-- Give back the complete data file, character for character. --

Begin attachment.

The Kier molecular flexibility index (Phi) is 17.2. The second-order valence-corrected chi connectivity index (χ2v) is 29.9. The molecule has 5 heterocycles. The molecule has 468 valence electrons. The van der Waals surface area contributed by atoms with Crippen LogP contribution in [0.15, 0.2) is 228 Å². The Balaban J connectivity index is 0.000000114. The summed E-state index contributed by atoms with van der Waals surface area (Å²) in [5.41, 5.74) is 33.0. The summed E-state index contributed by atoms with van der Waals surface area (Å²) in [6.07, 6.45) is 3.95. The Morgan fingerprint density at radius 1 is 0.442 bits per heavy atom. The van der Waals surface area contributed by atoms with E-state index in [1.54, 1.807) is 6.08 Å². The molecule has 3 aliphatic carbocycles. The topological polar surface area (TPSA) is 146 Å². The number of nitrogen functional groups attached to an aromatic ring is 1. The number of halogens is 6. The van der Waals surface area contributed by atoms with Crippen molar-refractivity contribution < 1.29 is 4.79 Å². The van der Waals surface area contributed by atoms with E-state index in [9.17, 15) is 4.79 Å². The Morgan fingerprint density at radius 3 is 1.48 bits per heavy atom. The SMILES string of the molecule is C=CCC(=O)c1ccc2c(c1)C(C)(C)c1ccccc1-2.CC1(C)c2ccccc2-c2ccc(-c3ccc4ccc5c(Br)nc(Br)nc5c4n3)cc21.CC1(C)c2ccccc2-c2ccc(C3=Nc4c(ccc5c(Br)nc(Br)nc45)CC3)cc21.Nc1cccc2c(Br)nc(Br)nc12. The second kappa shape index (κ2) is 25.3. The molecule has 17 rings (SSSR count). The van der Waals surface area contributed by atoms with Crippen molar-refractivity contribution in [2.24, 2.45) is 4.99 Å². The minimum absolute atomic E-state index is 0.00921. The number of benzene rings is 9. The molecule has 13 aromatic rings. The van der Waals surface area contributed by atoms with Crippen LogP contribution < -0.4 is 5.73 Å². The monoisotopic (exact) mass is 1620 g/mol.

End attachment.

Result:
The Kier molecular flexibility index (Phi) is 17.2. The second-order valence-corrected chi connectivity index (χ2v) is 29.9. The molecule has 5 heterocycles. The molecule has 468 valence electrons. The van der Waals surface area contributed by atoms with Crippen LogP contribution in [0.15, 0.2) is 228 Å². The Balaban J connectivity index is 0.000000114. The summed E-state index contributed by atoms with van der Waals surface area (Å²) in [5.41, 5.74) is 33.0. The summed E-state index contributed by atoms with van der Waals surface area (Å²) in [6.07, 6.45) is 3.95. The Morgan fingerprint density at radius 1 is 0.442 bits per heavy atom. The van der Waals surface area contributed by atoms with E-state index in [1.54, 1.807) is 6.08 Å². The molecule has 3 aliphatic carbocycles. The topological polar surface area (TPSA) is 146 Å². The number of nitrogen functional groups attached to an aromatic ring is 1. The number of halogens is 6. The van der Waals surface area contributed by atoms with Crippen molar-refractivity contribution < 1.29 is 4.79 Å². The van der Waals surface area contributed by atoms with E-state index in [9.17, 15) is 4.79 Å². The Morgan fingerprint density at radius 3 is 1.48 bits per heavy atom. The SMILES string of the molecule is C=CCC(=O)c1ccc2c(c1)C(C)(C)c1ccccc1-2.CC1(C)c2ccccc2-c2ccc(-c3ccc4ccc5c(Br)nc(Br)nc5c4n3)cc21.CC1(C)c2ccccc2-c2ccc(C3=Nc4c(ccc5c(Br)nc(Br)nc45)CC3)cc21.Nc1cccc2c(Br)nc(Br)nc12. The second kappa shape index (κ2) is 25.3. The molecule has 17 rings (SSSR count). The van der Waals surface area contributed by atoms with Crippen molar-refractivity contribution in [2.24, 2.45) is 4.99 Å². The minimum absolute atomic E-state index is 0.00921. The number of benzene rings is 9. The molecule has 13 aromatic rings. The van der Waals surface area contributed by atoms with Crippen LogP contribution < -0.4 is 5.73 Å². The monoisotopic (exact) mass is 1620 g/mol.